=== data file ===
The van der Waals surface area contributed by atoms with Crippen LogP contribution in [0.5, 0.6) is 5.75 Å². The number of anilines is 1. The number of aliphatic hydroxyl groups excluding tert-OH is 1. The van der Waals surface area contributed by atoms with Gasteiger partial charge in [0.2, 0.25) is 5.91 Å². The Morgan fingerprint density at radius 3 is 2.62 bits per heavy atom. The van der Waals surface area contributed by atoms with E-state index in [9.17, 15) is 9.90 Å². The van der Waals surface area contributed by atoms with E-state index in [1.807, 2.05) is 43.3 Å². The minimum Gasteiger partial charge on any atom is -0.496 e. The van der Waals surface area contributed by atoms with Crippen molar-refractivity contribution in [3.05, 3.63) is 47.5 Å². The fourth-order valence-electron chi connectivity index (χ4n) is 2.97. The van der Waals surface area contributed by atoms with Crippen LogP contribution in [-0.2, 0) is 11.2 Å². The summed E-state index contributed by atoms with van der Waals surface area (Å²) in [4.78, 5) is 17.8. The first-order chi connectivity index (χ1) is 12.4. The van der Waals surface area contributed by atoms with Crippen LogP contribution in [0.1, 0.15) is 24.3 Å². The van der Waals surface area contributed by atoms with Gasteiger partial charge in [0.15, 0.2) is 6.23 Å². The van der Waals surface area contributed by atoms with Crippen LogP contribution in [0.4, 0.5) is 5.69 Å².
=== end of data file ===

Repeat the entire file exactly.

The van der Waals surface area contributed by atoms with Crippen LogP contribution in [0.5, 0.6) is 5.75 Å². The number of anilines is 1. The number of aliphatic hydroxyl groups excluding tert-OH is 1. The van der Waals surface area contributed by atoms with Gasteiger partial charge in [0.2, 0.25) is 5.91 Å². The Morgan fingerprint density at radius 3 is 2.62 bits per heavy atom. The van der Waals surface area contributed by atoms with E-state index in [9.17, 15) is 9.90 Å². The van der Waals surface area contributed by atoms with E-state index in [1.807, 2.05) is 43.3 Å². The minimum Gasteiger partial charge on any atom is -0.496 e. The van der Waals surface area contributed by atoms with Crippen molar-refractivity contribution in [3.05, 3.63) is 47.5 Å². The fourth-order valence-electron chi connectivity index (χ4n) is 2.97. The van der Waals surface area contributed by atoms with Crippen LogP contribution in [-0.2, 0) is 11.2 Å². The summed E-state index contributed by atoms with van der Waals surface area (Å²) in [4.78, 5) is 17.8. The first-order chi connectivity index (χ1) is 12.4. The van der Waals surface area contributed by atoms with Crippen LogP contribution in [0.1, 0.15) is 24.3 Å². The van der Waals surface area contributed by atoms with Gasteiger partial charge in [0.15, 0.2) is 6.23 Å². The van der Waals surface area contributed by atoms with Crippen LogP contribution in [0.4, 0.5) is 5.69 Å².